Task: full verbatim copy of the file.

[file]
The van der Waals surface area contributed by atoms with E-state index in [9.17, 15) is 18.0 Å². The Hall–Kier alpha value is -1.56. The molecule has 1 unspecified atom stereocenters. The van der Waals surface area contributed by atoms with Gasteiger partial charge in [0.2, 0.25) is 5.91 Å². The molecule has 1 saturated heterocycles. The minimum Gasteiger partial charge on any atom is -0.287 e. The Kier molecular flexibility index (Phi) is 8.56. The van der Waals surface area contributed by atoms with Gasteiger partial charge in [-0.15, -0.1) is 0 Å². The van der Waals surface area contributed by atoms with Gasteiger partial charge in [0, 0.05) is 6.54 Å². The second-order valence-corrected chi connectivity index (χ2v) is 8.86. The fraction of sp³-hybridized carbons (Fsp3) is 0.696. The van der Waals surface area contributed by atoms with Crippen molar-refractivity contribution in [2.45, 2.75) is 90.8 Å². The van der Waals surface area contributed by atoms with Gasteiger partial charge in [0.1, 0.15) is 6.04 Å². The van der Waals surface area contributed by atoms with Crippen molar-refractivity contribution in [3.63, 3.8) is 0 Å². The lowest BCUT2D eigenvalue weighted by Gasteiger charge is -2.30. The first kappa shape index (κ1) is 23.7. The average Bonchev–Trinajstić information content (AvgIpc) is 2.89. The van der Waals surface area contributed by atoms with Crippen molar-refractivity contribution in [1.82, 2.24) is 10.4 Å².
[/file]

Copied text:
The van der Waals surface area contributed by atoms with E-state index in [9.17, 15) is 18.0 Å². The Hall–Kier alpha value is -1.56. The molecule has 1 unspecified atom stereocenters. The van der Waals surface area contributed by atoms with Gasteiger partial charge in [0.2, 0.25) is 5.91 Å². The molecule has 1 saturated heterocycles. The minimum Gasteiger partial charge on any atom is -0.287 e. The Kier molecular flexibility index (Phi) is 8.56. The van der Waals surface area contributed by atoms with Gasteiger partial charge in [-0.15, -0.1) is 0 Å². The van der Waals surface area contributed by atoms with Gasteiger partial charge in [0, 0.05) is 6.54 Å². The second-order valence-corrected chi connectivity index (χ2v) is 8.86. The fraction of sp³-hybridized carbons (Fsp3) is 0.696. The van der Waals surface area contributed by atoms with Crippen molar-refractivity contribution in [2.45, 2.75) is 90.8 Å². The van der Waals surface area contributed by atoms with Gasteiger partial charge in [0.1, 0.15) is 6.04 Å². The van der Waals surface area contributed by atoms with Crippen molar-refractivity contribution in [3.63, 3.8) is 0 Å². The lowest BCUT2D eigenvalue weighted by Gasteiger charge is -2.30. The first kappa shape index (κ1) is 23.7. The average Bonchev–Trinajstić information content (AvgIpc) is 2.89. The van der Waals surface area contributed by atoms with Crippen molar-refractivity contribution in [1.82, 2.24) is 10.4 Å².